Bridging an ocean, Angolan king visits Brazilian community descended from slaves

RIO DE JANEIRO (AP) — Residents danced and chanted Wednesday in a community descended from runaway slaves in Rio de Janeiro as they welcomed the visiting monarch of the Bailundo kingdom in Angola where many of the residents trace their ancestry.

King Tchongolola Tchongonga Ekuikui VI visited the community of Camorim as part of a trip to Brazil that began three weeks ago. Camorim dates back to 1614 when it would have been forested land and is Rio's oldest “quilombo,” or community descended from escaped slaves. Nearly 100 people live there today, maintaining their traditional religion and medicinal plants.

“This visit has been on the agenda for a long time,” the king told the crowd. "Our presence here is to say to Afro-descendents, to our brothers, here in Brazil and especially in this quilombo, that we are here as roots that are alive, roots that keep this ancestry, roots that maintain our habits and customs,” he later told the Associated Press.

King Ekuikui VI arrived in a traditional black-and-white robe and hat, both featuring his kingdom’s emblematic eagle. He is his nation’s most important king, representing the largest Angolan ethnic group. While Bailundo is a non-sovereign kingdom, he holds political importance and is regularly consulted by Angolan authorities.

Residents of Camorim received him with traditional drums, singing and dancing, and they served him feijoada, a typical Brazilian dish made of black beans, pork and rice that some say slaves created.

“The people here in this quilombo are from Angola,” said resident Rosilane Almeida, 36. “It’s a bit like if we were celebrating to welcome a relative that came from afar.”

On Tuesday, the king visited Rio's Valongo Wharf, a UNESCO world heritage site where as many as 900,000 slaves made landfall after crossing the Atantic Ocean, and which the international organization considers “the most important physical trace of the arrival of African slaves on the American continent.”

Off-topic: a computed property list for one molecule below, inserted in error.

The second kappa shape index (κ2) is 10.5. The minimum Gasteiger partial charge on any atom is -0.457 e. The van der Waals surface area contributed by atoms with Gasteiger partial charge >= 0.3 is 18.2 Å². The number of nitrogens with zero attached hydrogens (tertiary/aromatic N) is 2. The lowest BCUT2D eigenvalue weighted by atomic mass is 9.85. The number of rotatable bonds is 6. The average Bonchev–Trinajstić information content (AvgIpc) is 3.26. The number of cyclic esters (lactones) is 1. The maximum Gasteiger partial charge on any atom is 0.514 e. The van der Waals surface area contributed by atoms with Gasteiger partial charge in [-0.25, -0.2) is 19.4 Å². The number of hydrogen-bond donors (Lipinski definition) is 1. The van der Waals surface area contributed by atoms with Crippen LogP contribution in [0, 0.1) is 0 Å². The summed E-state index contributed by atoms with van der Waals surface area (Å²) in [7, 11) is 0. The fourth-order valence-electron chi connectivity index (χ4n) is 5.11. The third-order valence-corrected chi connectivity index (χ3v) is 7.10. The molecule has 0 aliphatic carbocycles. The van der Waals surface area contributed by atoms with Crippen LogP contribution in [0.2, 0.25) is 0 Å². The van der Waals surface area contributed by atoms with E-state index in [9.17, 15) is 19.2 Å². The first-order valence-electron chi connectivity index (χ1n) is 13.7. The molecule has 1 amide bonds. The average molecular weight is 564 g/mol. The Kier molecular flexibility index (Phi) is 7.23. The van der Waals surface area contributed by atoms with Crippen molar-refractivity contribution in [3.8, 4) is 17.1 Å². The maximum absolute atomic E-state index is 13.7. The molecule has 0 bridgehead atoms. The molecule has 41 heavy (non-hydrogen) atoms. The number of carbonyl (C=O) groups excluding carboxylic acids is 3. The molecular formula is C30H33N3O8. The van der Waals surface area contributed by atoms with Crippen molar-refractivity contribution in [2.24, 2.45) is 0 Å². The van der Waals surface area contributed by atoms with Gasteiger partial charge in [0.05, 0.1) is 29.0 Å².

Of the 10.5 million Africans who were captured, more than a third disembarked in Brazil, according to the Trans-Atlantic Slave Trade Database. Some experts place that number higher, saying as many as 5 million Africans landed in the country.

And Brazil was the last country in the Western Hemisphere to abolish slavery in 1888. The communities of formerly enslaved people persisted, but it was not until a century later that a new constitution recognized their right to the lands they occupied.

Brazil’s most-recent census of 2022 found quilombos in almost 1,700 municipalities; they are home to 1.3 million people, or about 0.6% of the country’s population.

Almeida, the Camorim resident, said she was looking to hearing how her community's culture compares to that of their root country. She and others showed King Ekuikui VI the quilombo’s archeological site, where centuries-old ceramics are still being excavated, and its garden of medicinal plants.

“I look to the south, I look to the north, and at the end of the day we are not lost,” he told them. “We are here, and there are a lot of people who look majestic.”


AP reporter Tomas A. Teixeira contributed from Luanda.